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Amazon is Slowly Shifting Away From List Prices

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Discounters, take note. Amazon wants to stop pulling the wool over consumers’ eyes.

The online behemoth has “quietly” cut back on “list prices,” also known as the manufacturer’s suggested retail price (or MSRP), a New York Times report Sunday said.

List prices are often included in marketing material to make consumers feel like they’re getting a good deal. They’ve also been the subject of several class-action lawsuits by angry shoppers who feel they were tricked.

The Times noted that, in many cases, Amazon now makes no mention of a list price. The reason: it doesn’t need to.

“When Amazon began 21 years ago, the strategy was to lose on every sale but make it up on volume,” Larry Compeau, a Clarkson University professor of consumer studies, told the Times. “It was building for the future, and the future has arrived. Amazon doesn’t have to seduce customers with a deal because they’re going to buy anyway.”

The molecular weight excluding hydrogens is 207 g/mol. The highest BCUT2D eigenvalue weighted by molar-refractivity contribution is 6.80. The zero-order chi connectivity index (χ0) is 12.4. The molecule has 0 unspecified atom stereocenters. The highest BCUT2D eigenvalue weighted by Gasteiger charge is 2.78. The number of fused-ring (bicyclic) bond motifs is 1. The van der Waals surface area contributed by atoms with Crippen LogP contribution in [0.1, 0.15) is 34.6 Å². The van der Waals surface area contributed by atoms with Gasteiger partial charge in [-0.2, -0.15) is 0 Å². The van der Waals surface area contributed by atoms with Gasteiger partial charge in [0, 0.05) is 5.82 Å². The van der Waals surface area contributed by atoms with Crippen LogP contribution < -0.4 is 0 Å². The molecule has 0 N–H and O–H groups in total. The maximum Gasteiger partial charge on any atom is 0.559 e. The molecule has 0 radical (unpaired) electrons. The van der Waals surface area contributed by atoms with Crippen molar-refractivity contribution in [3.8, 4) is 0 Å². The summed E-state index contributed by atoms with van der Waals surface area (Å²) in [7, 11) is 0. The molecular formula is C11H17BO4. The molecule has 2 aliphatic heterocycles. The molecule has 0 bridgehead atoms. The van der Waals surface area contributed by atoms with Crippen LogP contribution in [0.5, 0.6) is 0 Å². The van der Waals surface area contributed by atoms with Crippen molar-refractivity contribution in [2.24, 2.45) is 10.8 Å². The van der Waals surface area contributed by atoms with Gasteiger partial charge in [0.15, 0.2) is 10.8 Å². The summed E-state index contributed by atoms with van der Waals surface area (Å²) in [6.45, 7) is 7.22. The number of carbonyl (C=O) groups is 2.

Pricing specialists said Amazon started eliminating list prices about two months ago. For instance, Calvin Klein men’s modal trunks in black are now listed at a take-it-or-leave-it $22.40. The same goes for a Hanes men’s five-pack of boxer briefs, priced at $25.99. But a six-pack of Gold Toe men’s cotton crew athletic socks is offered at $15.98, a 20 percent discount off the list price of $20.

So, Amazon has shifted its pricing strategy on some products, but it’s in test mode as it tries to figure out what tempts browsers to buy.

“Amazon is showing it can fix the problem if it wants to,” Bonnie Patten, executive director of TruthInAdvertising.org, told the Times.

Though list prices aren’t illegal, Federal Trade Commission (FTC) rules state that a store’s products must be openly and actively sold at the regular price for a “reasonably substantial period of time” before being discounted. Michael Kors, Kohl’s, T.J. Maxx and J.C. Penney have all been in the line of fire for alleged false advertising—using fake “compare at” prices—in the last year.

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